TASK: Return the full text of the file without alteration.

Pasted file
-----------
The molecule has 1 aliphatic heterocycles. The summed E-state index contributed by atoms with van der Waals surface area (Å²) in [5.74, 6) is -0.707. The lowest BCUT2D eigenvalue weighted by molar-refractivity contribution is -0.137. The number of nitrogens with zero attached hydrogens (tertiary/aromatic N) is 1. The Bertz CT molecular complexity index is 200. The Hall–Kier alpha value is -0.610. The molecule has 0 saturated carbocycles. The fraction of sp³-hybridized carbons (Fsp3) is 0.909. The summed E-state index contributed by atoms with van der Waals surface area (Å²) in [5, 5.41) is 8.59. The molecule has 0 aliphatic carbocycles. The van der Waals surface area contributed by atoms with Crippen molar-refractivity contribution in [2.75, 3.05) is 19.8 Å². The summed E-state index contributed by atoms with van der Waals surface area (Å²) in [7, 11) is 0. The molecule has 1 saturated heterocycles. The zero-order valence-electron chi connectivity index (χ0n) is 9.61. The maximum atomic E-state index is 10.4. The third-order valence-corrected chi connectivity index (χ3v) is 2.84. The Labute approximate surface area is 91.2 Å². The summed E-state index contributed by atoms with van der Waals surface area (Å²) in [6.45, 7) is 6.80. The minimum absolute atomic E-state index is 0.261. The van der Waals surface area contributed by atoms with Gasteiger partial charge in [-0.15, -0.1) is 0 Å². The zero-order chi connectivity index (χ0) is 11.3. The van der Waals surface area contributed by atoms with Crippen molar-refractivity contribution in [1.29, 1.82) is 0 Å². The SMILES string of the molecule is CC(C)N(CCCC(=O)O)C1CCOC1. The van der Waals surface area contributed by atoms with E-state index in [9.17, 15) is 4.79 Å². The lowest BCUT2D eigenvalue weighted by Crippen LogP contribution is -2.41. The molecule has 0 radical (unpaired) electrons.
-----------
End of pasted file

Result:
The molecule has 1 aliphatic heterocycles. The summed E-state index contributed by atoms with van der Waals surface area (Å²) in [5.74, 6) is -0.707. The lowest BCUT2D eigenvalue weighted by molar-refractivity contribution is -0.137. The number of nitrogens with zero attached hydrogens (tertiary/aromatic N) is 1. The Bertz CT molecular complexity index is 200. The Hall–Kier alpha value is -0.610. The molecule has 0 saturated carbocycles. The fraction of sp³-hybridized carbons (Fsp3) is 0.909. The summed E-state index contributed by atoms with van der Waals surface area (Å²) in [5, 5.41) is 8.59. The molecule has 0 aliphatic carbocycles. The van der Waals surface area contributed by atoms with Crippen molar-refractivity contribution in [2.75, 3.05) is 19.8 Å². The summed E-state index contributed by atoms with van der Waals surface area (Å²) in [7, 11) is 0. The molecule has 1 saturated heterocycles. The zero-order valence-electron chi connectivity index (χ0n) is 9.61. The maximum atomic E-state index is 10.4. The third-order valence-corrected chi connectivity index (χ3v) is 2.84. The Labute approximate surface area is 91.2 Å². The summed E-state index contributed by atoms with van der Waals surface area (Å²) in [6.45, 7) is 6.80. The minimum absolute atomic E-state index is 0.261. The van der Waals surface area contributed by atoms with Gasteiger partial charge in [-0.15, -0.1) is 0 Å². The zero-order chi connectivity index (χ0) is 11.3. The van der Waals surface area contributed by atoms with Crippen molar-refractivity contribution in [1.29, 1.82) is 0 Å². The SMILES string of the molecule is CC(C)N(CCCC(=O)O)C1CCOC1. The van der Waals surface area contributed by atoms with E-state index in [9.17, 15) is 4.79 Å². The lowest BCUT2D eigenvalue weighted by Crippen LogP contribution is -2.41. The molecule has 0 radical (unpaired) electrons.